Cdn Annual Review 1977

Cdn Annual Review 1977

EDITED BY JOHN SAYWELL
Copyright Date: 1979
Pages: 392
https://www.jstor.org/stable/10.3138/j.ctt2tts4w
  • Cite this Item
  • Book Info
    Cdn Annual Review 1977
    Book Description:

    The 1977 edition of theCanadian Annual Reviewis both a concise, convenient record of the year but a responsible appraisal of important developments.

    eISBN: 978-1-4426-7191-1
    Subjects: Political Science

Table of Contents

  1. Front Matter
    (pp. i-iv)
  2. Table of Contents
    (pp. v-viii)
  3. Contributors
    (pp. ix-x)
  4. Canadian Calendar
    (pp. xi-xvi)
  5. Parliament and Politics
    (pp. 3-116)
    TOM TRAVES and JOHN SAYWELL

    ‘Given the new economic realities to which Canada must adjust, and the urgency of promoting linguistic and cultural harmony, it is readily apparent that Canada is now entering a new era,’ the prime minister told the country in the October 18 throne speech. ‘It can be an era of increasing confrontation, tension and division, or an era of enhanced freedom, co-operation and unity of purpose. Fundamentally, the choice must be made by every citizen every day.’ There were few outspoken advocates of confrontation, tension, or division, but there were many who felt that the road to the new era had...

  6. The Provinces
    (pp. 119-238)
    PETER OLIVER, RENÉ DUROCHER, DUNCAN FRASER, RICHARD WILBUR, MURRAY DONNELLY, ALAN F.J. ARTIBISE, FRANK MACKINNON, JOHN C. COURTNEY, DAVID K. ELTON, LESLIE HARRIS and NORA T. CORLEY

    A June 9 election which saw the ruling Tories fail in their bid to regain the majority they had lost in 1975 was the political highlight of the year, but two other concerns, the state of the economy and the future of confederation, neither of which came to a very satisfactory focus in the June balloting, remained in the foreground.

    With a spring election a strong possibility, Premier Davis on February 3 shuffled his cabinet by elevating Keith Norton, a 35-year-old lawyer from Kingston and the Islands, to the portfolio of Community and Social Services and moving James Taylor, who...

  7. External Affairs and Defence
    (pp. 241-306)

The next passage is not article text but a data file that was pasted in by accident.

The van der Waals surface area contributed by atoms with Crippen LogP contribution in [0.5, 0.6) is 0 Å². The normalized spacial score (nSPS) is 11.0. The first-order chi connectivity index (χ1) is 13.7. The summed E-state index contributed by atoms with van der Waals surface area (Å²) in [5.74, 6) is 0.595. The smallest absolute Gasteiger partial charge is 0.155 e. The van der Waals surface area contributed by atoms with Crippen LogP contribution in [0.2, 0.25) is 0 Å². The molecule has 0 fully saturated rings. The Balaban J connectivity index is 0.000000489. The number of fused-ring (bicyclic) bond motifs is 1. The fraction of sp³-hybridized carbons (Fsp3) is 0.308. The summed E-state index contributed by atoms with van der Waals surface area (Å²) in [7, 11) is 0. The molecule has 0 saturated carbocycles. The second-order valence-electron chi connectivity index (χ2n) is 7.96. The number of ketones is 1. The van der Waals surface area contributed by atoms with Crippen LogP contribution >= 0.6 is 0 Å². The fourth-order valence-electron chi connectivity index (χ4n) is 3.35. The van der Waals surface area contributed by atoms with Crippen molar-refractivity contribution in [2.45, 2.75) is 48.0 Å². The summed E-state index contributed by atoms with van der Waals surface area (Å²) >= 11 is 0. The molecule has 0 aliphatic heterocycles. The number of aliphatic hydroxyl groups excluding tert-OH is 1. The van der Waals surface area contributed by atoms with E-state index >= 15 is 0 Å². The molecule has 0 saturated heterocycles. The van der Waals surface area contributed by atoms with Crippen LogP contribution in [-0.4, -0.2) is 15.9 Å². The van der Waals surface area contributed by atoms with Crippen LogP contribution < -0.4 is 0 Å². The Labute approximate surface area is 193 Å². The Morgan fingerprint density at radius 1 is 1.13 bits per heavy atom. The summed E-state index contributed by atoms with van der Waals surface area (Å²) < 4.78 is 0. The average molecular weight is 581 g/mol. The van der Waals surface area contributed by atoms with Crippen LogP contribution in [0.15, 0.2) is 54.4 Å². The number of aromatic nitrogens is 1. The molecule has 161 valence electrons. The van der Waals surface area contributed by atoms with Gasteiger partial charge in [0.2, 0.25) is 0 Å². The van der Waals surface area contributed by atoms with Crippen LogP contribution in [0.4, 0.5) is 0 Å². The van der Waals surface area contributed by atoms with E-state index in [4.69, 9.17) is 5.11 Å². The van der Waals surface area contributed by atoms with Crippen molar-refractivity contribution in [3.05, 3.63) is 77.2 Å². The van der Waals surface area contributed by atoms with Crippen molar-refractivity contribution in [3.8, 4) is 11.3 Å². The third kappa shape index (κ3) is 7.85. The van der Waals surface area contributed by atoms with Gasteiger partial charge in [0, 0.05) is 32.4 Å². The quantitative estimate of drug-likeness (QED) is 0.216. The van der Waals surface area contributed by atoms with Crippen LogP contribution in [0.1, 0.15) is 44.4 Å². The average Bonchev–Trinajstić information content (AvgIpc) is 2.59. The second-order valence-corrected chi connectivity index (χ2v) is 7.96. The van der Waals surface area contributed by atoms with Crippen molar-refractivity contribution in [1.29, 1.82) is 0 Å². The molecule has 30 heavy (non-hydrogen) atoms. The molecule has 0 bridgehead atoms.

DAVID LEYTON-BROWN

    Canadian relations with the United States were complex but basically cordial. The closeness of the relationship was symbolized by Prime Minister Trudeau’s address to Congress. Successful conclusion of an agreement to construct a northern pipeline illustrated the ability of the two countries to co-operate on a continental basis. The major unresolved issue during the year dealt with maritime boundary disputes resulting from the declaration of 200-mile fishing zones in each country. The major global initiative was Canada’s support for a United Nations arms embargo against South Africa and the introduction of unilateral trade sanctions against that country. Canada moderated its...

  8. The National Economy
    (pp. 309-352)
    FRED LAZAR

    The year was an unmitigated economic disaster for the federal government. The seasonally adjusted unemployment rate rose almost continually from 7.5 per cent in December 1976 to 8.5 per cent at the end of 1977. The numbers of unemployed also increased almost regularly from month to month, so that by the end of the year the seasonally adjusted number of unemployed stood at 911,000, an increase of 131,000 in one year. These sharply higher unemployment rates were accompanied by, and were partly the result of, a rather dramatic slowing down in the real growth of the economy. On average during...

  9. Obituaries
    (pp. 353-358)
  10. Acknowledgments
    (pp. 359-360)
    JTS
  11. Index
    (pp. 361-375)